Filed under: chronic care, medicaid/medicare | Tags: chronic care, medicaid/medicare
Chronic-disease patients unquestionably are a heavy drain on the healthcare system. The Centers for Disease Control and Prevention estimates that chronic-disease patients account for 75% of America’s healthcare bill.
The CMS seems to have ignored those facts, and earlier this year said it intends to terminate the project with the last of the pilots shutting down in December…
…how can the CMS presumably believe that the interim results of phase one did not justify continued exploration into phase two? Are there other elements that could have contributed? Did patient enrollment, for example, take longer than planned? Did the program run long enough for the initial investment in areas such as patient recruitment and compliance to be offset by the long-term reduction in expensive care, such as emergency room visits?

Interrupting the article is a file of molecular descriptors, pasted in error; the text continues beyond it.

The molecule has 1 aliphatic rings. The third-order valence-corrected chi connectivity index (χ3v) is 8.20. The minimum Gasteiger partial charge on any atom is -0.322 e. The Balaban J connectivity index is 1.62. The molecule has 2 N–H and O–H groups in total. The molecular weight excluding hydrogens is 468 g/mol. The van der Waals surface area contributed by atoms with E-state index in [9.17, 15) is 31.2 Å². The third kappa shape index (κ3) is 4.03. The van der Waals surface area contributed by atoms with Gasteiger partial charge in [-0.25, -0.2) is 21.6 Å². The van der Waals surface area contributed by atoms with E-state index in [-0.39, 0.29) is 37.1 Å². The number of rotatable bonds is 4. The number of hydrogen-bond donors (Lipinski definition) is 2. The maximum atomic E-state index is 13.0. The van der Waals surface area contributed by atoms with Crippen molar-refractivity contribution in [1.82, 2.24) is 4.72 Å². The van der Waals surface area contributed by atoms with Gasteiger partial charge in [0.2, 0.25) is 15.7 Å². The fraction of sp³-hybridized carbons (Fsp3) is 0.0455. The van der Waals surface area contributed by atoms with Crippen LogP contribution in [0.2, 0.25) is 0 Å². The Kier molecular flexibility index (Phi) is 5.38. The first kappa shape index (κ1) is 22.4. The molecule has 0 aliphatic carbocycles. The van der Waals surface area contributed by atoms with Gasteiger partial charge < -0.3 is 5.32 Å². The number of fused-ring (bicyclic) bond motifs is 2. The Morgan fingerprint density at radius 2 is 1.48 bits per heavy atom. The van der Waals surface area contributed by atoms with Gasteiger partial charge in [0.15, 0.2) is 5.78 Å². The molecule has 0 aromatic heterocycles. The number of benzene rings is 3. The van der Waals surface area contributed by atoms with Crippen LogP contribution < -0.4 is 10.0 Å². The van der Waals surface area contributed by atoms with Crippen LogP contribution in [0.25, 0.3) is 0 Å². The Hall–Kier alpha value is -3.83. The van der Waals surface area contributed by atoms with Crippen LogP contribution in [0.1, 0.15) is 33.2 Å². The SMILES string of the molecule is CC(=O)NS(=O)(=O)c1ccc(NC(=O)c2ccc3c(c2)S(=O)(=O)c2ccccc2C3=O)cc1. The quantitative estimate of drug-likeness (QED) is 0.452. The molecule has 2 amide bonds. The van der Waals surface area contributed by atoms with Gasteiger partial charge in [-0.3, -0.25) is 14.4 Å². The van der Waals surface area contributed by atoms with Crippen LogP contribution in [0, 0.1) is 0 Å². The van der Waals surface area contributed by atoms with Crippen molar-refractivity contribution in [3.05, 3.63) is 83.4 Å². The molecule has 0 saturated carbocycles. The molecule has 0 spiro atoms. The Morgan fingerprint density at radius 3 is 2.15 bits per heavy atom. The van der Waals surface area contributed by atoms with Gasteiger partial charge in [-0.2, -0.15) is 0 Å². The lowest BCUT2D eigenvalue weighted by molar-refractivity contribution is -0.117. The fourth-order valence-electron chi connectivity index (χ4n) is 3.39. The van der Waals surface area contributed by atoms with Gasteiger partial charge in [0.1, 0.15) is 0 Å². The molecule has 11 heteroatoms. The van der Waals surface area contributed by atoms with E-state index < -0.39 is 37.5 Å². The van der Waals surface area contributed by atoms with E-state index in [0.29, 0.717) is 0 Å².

There is some good news on this front. The recently passed Medicare bill, which survived a presidential veto, calls for a study on the feasibility of establishing a Medicare Chronic Care Practice Research Network of providers who would test new models of care coordination and other care approaches for chronically ill beneficiaries, and expand those models to the larger Medicare patient population, if appropriate. Also, the bill calls for a thorough study of the methods of analysis and the program design of Medicare Health Support. Maybe this can get things back on track.